Martin said thousands of people still line up every year on birthdays, such as Mussolini’s birth, death and “March on Rome”, to visit his tomb at Predappio, 200 miles north. -est of Rome, despite running a repressive police state, and was responsible for brutal colonial campaigns and massacres during his 20 years in power.
“[It] has a condolence book that needs to be changed regularly as it fills up, ”he said.
A 1952 law prohibited the reconstitution of fascist parties in Italy, but they reformed under other names, Martin told CNN during a visit to the Jewish ghetto.
The violence of the Green Pass protests on October 9 led to an increase in calls for the dissolution of neo-fascist groups in the country. Organizers called off an anti-Covid-19 green pass protest in the northeastern city of Trieste scheduled for Friday and Saturday, and urged protesters not to attend for fear of violence.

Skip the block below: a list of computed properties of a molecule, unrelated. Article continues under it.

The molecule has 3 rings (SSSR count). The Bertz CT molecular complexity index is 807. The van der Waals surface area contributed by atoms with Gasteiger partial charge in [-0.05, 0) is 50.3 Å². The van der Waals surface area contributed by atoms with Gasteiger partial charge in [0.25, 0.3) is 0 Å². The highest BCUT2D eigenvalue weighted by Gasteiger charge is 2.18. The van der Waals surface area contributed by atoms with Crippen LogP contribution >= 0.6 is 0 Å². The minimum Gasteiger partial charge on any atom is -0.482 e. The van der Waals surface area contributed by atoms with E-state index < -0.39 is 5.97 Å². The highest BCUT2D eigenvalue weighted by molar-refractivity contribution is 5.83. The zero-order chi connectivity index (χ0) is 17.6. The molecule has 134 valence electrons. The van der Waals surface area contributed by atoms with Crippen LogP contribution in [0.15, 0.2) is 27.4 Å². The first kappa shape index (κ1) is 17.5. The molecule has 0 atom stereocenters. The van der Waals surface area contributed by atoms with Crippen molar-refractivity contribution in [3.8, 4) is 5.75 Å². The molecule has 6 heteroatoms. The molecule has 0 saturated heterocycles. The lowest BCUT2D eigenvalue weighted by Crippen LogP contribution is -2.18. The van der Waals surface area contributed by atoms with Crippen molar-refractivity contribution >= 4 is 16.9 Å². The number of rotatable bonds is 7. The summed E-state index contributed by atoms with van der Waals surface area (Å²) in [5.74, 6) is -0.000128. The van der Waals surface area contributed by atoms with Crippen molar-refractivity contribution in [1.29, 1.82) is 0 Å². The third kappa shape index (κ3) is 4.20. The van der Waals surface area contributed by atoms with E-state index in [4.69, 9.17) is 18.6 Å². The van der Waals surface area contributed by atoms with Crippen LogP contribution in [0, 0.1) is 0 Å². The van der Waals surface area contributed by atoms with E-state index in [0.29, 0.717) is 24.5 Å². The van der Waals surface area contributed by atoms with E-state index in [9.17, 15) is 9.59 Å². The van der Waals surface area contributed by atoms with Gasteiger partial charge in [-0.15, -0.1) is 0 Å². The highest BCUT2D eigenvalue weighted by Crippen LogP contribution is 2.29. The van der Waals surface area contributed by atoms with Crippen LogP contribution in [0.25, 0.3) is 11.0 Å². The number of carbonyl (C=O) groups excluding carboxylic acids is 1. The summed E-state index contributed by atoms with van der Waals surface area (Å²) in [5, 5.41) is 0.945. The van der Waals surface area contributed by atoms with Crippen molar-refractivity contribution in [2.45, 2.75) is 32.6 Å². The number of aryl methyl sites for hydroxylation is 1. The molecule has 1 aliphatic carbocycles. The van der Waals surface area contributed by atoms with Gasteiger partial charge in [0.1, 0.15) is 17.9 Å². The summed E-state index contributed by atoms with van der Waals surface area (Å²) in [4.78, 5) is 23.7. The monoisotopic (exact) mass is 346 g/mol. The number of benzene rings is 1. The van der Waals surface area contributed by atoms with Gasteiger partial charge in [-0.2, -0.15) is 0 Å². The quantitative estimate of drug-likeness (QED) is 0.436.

This week, Italian lawmakers in the upper house of the Senate and the lower house voted in favor of a motion brought forward by the country’s center-left parties, which calls on the government of Prime Minister Mario Draghi to dissolve Forza Nuova and all movements of neofascist inspiration. . Draghi and his Council of Ministers will now consult lawyers before announcing a decision.
Forza Nuova’s attorney Carlo Taormina told CNN the group is currently in the process of being disbanded and has not been active as a political movement for 20 months.